People shop around the iconic Spice Bazaar, in the historic Sultanahmet district of Istanbul, Turkey, Wednesday, June 17, 2015. Nearly one-third of ground spices and herbs sold in Canada have been spiked by other ingredients, Canadian Food Inspection Agency warns. (AP Photo/Emrah Gurel)

One-third of spices sold in Canada spiked with fillers, says federal agency

The Canadian Food Inspection Agency (CFIA) has beefed up its inspection of spices sold in Canada to detect products that have been adulterated by other ingredients, the agency reported in its annual report.

In the 2016-17 fiscal year, the agency conducted 925 tests on 304 samples compared to only 16 tests on four samples in the 2013-14 fiscal year.

The tests show that nearly one third of spices sold in the country do not conform to the list of ingredients posted on product labels. Maple syrup and honey on the other hand get almost perfect scores – 99 per cent and 89 per cent compliance respectively, the agency’s statistics show.

Non-compliant samples are not necessarily fraudulent, the agency warns.

“Fraud cannot be determined by laboratory testing alone but requires further investigation to ascertain intent to mislead the consumer,” the agency said.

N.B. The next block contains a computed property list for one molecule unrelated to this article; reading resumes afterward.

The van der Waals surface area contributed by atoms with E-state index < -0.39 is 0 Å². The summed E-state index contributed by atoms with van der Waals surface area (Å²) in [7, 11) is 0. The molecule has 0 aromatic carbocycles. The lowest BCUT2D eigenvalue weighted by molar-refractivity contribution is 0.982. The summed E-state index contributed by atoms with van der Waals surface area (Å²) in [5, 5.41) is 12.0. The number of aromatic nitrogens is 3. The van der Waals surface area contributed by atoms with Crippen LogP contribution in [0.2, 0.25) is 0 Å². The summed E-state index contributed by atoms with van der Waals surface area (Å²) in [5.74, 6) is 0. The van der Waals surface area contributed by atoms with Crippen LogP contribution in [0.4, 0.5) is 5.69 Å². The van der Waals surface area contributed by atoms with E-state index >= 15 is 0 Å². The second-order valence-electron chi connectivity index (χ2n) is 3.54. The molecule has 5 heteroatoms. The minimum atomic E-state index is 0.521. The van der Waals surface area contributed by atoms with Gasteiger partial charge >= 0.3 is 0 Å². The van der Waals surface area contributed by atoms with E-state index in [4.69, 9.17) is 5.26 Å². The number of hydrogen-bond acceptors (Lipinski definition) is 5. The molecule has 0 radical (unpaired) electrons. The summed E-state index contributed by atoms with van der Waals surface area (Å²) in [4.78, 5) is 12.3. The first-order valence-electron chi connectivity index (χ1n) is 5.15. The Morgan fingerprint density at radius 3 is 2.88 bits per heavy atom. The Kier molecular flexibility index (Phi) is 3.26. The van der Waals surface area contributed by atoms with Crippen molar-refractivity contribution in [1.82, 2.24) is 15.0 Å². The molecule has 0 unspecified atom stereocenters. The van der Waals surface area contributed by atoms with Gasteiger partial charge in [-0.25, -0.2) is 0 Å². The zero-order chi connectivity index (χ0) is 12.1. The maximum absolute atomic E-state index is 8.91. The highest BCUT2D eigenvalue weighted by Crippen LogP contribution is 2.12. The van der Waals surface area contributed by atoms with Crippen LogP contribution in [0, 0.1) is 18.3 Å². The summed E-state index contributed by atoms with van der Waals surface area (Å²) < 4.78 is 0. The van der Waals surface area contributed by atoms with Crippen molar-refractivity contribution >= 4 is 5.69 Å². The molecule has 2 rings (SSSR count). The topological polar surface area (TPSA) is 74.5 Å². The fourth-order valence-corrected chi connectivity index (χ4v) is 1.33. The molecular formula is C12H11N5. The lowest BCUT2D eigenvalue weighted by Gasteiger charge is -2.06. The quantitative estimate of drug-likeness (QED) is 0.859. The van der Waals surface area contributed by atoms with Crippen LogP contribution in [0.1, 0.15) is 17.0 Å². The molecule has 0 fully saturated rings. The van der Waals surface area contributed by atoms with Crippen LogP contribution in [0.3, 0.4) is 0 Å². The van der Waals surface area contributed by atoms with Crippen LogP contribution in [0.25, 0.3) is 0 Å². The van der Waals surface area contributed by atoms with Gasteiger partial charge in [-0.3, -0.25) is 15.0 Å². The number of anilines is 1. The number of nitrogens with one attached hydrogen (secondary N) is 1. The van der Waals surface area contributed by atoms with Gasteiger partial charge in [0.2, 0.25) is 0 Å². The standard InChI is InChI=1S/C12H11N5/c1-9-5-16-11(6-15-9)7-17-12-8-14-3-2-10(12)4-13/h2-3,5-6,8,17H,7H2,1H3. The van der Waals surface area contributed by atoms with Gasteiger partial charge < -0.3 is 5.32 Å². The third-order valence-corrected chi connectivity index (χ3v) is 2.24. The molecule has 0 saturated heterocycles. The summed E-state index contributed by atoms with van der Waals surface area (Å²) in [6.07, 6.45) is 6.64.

However, a study by Queen’s University Belfast in the United Kingdom warns that fraud in the global food supply chain is becoming increasingly common due to the huge profits associated with this type of criminal activity.

Food commodities and ingredients that are expensive and are part of complex supply chains are particularly vulnerable, the study says.

Both herbs and spices fit these criteria perfectly.

Various spices are for sale at a small family-run shop at a farm in Zanzibar’s island village of Kidichi November 3, 2005. Zanzibar’s agriculture is based principally on the production of cloves. But various other spices like cardamon, cinnamon, chillies, ginger, lemongrass, nutmeg, pepper, tumeric and vanilla are farmed on the island, nicknamed ‘Spice Island’. (Radu Sigheti/REUTERS)

“An assessment of 54 suspected adulterated oregano samples revealed that almost 90 per cent of them contained at least one bulking agent, with a median level of adulteration of 50 per cent,” according to the Queen’s University Belfast study.

The CFIA has received 112 complaints in the 2016-17 fiscal year related to alleged product misrepresentation or fraud in food, the agency said.

So what can consumers do to protect themselves?

Several experts say the best way to reduce the risk of buying spiked ground spices (and get much better flavour) is to buy the spices in their whole form and then grind them at home

Bharat Kotak, the owner of Trupti spice shop in Toronto’s East York suburb of Toronto, said to avoid getting ripped off by unscrupulous producers he imports the majority of spices in whole form.

“And then we grind it in front of our eyes in our spice mill,” Kotak said. “So there is no problem what is put inside because when it is whole and grounded in front of me, then we’re sure that it is in the pure form.”

For spices that he imports in grounded form such as turmeric and chili he deals with certified suppliers, Kotak said.

“If there are any additives there, they add it into the list of ingredients,” Kotak said.

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